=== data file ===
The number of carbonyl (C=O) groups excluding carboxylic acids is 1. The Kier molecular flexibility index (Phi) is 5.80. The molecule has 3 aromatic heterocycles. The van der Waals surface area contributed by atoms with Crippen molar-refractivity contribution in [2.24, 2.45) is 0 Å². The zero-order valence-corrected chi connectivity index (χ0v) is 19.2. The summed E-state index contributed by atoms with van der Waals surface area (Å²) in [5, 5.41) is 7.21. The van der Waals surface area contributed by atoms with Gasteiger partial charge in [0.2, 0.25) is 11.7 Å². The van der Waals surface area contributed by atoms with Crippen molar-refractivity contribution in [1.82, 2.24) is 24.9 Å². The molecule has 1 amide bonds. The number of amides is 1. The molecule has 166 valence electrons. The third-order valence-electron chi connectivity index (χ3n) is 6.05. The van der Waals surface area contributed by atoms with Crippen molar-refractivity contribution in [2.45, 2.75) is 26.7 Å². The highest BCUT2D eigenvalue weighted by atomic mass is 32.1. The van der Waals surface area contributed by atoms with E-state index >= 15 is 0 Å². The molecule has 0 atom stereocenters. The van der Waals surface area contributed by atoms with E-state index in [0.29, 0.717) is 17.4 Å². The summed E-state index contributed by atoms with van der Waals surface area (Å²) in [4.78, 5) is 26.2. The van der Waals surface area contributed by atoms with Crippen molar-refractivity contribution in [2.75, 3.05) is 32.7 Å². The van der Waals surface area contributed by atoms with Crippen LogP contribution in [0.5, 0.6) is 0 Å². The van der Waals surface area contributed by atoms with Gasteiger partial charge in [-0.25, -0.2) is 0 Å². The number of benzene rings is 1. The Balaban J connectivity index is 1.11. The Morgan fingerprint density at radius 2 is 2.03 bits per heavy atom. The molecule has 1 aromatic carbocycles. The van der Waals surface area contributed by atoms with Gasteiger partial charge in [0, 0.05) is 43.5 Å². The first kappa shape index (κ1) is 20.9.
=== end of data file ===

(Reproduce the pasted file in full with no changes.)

The number of carbonyl (C=O) groups excluding carboxylic acids is 1. The Kier molecular flexibility index (Phi) is 5.80. The molecule has 3 aromatic heterocycles. The van der Waals surface area contributed by atoms with Crippen molar-refractivity contribution in [2.24, 2.45) is 0 Å². The zero-order valence-corrected chi connectivity index (χ0v) is 19.2. The summed E-state index contributed by atoms with van der Waals surface area (Å²) in [5, 5.41) is 7.21. The van der Waals surface area contributed by atoms with Gasteiger partial charge in [0.2, 0.25) is 11.7 Å². The van der Waals surface area contributed by atoms with Crippen molar-refractivity contribution in [1.82, 2.24) is 24.9 Å². The molecule has 1 amide bonds. The number of amides is 1. The molecule has 166 valence electrons. The third-order valence-electron chi connectivity index (χ3n) is 6.05. The van der Waals surface area contributed by atoms with Crippen molar-refractivity contribution in [2.45, 2.75) is 26.7 Å². The highest BCUT2D eigenvalue weighted by atomic mass is 32.1. The van der Waals surface area contributed by atoms with E-state index >= 15 is 0 Å². The molecule has 0 atom stereocenters. The van der Waals surface area contributed by atoms with E-state index in [0.29, 0.717) is 17.4 Å². The summed E-state index contributed by atoms with van der Waals surface area (Å²) in [4.78, 5) is 26.2. The van der Waals surface area contributed by atoms with Crippen molar-refractivity contribution in [2.75, 3.05) is 32.7 Å². The van der Waals surface area contributed by atoms with Crippen LogP contribution in [0.5, 0.6) is 0 Å². The van der Waals surface area contributed by atoms with Gasteiger partial charge in [-0.25, -0.2) is 0 Å². The number of benzene rings is 1. The Balaban J connectivity index is 1.11. The Morgan fingerprint density at radius 2 is 2.03 bits per heavy atom. The molecule has 1 aromatic carbocycles. The van der Waals surface area contributed by atoms with Gasteiger partial charge in [0, 0.05) is 43.5 Å². The first kappa shape index (κ1) is 20.9.